I remember you in an oversized green t-shirt—a promotional giveaway from some company Dad did business with, a shirt you didn’t mind staining or tearing or wearing away. An indoor shirt that you slept in sometimes and wore to lounge around the house. A shirt at least two sizes too big. You swam in it.

I remember when you wore it for two weeks straight. I never saw you go outside in that time.

That time when you lost your job.

That time when Dad yelled at you for everything you weren’t doing. When he yelled at you for being sad and we listened from the top of the stairs, certain that would only make you sadder and I wondered if someone could be so sad her heart would stop.

Did yours stop?

I thought mine did. When I realized you were gone.

Not just the divorce. That was hard, too, but I knew where you’d gone and why and I was old enough to ride my bike out of our neighborhood over to yours and you never made me feel bad about doing so late at night so I could sleep in your bed like I had when I was a little girl.

Not the divorce. The disappearance.

It was after you started dating the man with the word SKULL tattooed down his forearm and a picture of a skull with an eyepatch tattooed on the back of his neck. His name was Roger, but you always called him Rog, like rage but with a sharp, hard a sound. I didn’t like him, but he seemed to make you happy for a while.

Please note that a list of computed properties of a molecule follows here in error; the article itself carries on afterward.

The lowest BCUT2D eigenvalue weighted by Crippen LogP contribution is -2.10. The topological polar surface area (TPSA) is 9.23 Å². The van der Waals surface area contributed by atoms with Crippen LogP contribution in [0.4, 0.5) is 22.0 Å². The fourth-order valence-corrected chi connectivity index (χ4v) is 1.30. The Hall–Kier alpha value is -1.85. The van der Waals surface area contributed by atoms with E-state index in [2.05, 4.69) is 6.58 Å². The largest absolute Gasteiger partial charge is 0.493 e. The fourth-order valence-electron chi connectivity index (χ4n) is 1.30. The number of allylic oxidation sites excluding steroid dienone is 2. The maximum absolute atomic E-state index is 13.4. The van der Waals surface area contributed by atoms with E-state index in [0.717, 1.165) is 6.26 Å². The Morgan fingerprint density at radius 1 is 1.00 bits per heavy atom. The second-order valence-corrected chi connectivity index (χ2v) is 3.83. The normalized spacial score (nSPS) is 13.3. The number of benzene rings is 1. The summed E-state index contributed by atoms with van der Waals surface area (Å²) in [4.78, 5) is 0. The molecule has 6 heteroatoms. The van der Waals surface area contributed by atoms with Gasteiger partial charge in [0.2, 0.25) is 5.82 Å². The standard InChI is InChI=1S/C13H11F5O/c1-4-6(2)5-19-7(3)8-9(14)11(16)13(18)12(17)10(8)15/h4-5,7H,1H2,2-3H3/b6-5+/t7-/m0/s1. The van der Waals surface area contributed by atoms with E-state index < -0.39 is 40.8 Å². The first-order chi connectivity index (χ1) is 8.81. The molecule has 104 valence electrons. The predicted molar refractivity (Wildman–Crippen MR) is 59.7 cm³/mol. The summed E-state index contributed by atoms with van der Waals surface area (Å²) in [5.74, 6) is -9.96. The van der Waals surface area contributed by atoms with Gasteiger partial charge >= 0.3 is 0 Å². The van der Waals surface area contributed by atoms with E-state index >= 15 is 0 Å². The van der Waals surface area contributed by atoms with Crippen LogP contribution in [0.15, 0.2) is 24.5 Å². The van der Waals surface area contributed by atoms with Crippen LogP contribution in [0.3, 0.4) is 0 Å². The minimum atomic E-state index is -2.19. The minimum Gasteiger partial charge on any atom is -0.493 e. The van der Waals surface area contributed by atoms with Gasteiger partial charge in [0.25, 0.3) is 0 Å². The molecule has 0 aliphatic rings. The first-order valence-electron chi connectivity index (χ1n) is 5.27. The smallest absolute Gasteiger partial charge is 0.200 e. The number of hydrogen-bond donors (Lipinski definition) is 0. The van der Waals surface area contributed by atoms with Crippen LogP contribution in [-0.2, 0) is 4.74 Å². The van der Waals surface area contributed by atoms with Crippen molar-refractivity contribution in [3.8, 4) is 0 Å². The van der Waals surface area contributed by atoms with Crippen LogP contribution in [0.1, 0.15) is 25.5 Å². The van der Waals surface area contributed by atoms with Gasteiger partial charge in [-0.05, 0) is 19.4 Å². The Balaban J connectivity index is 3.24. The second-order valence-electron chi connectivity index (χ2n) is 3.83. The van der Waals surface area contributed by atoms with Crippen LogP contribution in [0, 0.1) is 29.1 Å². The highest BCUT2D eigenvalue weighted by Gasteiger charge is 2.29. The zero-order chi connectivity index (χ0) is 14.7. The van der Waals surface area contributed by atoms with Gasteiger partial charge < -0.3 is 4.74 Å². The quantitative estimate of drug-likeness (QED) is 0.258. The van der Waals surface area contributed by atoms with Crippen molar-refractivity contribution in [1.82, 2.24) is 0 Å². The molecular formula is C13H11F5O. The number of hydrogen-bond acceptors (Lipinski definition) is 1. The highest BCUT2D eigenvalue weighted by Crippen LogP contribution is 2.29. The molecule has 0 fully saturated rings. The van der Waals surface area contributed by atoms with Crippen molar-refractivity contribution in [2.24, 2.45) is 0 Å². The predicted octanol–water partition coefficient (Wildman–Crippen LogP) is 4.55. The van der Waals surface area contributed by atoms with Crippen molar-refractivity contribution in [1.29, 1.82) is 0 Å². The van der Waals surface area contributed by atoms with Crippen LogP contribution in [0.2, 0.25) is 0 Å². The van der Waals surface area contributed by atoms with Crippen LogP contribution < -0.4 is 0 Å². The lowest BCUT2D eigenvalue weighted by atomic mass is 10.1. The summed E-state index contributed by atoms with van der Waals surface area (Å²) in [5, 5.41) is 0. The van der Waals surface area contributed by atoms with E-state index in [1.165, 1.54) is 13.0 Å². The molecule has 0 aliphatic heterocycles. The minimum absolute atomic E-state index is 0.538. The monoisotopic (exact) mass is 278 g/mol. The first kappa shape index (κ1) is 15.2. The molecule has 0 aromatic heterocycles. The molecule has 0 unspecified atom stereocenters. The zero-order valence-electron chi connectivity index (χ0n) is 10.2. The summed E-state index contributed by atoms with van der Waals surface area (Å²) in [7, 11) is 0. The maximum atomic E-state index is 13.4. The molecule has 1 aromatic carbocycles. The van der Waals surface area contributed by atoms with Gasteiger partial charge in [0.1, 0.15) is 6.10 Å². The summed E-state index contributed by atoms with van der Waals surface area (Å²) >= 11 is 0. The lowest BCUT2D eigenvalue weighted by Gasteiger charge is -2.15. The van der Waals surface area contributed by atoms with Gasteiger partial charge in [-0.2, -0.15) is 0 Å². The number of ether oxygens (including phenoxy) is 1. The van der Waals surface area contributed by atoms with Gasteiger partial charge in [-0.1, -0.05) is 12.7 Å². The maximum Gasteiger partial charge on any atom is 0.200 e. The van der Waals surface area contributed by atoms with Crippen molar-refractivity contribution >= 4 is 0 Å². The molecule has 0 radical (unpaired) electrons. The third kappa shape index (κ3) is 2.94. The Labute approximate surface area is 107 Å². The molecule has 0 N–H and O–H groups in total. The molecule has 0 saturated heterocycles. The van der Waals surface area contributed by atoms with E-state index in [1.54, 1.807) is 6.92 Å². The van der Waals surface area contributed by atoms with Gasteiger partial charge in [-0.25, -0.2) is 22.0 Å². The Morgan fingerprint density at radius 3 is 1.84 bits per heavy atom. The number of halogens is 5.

Then you disappeared.

You didn’t say goodbye, so I assumed you were dead. What sort of mother doesn’t say goodbye to her daughter? I told Dad we should call the police, but he told me there was no reason. You were an adult and part of what that meant was if you made the decision to go, you had the right to do so without people coming looking for you. By the time I was old enough that it occurred to me to call the police myself, you’d been gone for years. Any investigation would have been cancelled already, so there was no point in trying to launch a new one.

Then you came home.

Your hair was shorter. Your cheeks more hollow than full. You wore a powder blue blouse and corduroy pants I’d never seen before. Somehow, six years later, I imagined that if I ever did see you again, you’d look just like you had before. You wouldn’t have new clothes.

I had imagined you. In the crowd at a farmer’s market and in line for a movie ticket. I imagined that that woman with the same color hair, or a similar enough dress, or a laugh like yours or who wore the same deodorant were you. When you showed up at my door, fresh off a visit to Dad to get my address—he didn’t call to warn me you were coming—I assumed it was my imagination again. A Jehovah’s Witness or salesperson who looked like you. Or someone looking for directions. Scam artist or sincere. But not you.

You showed up with a plate of cookies sliced from a roll. Under-baked. You explained—before you explained anything else—that all you’d had to use was a motel microwave and it hadn’t really worked, but still, you didn’t want to show up empty handed. Not after all this time.

I cycled through many of the things I had thought I might say if I ever saw you again, ranging from I love you to asking for your French onion dip recipe I’d never quite intuited correctly, to punching you in the gut, if for no other purpose than so you’d double over and I could kick you in the face.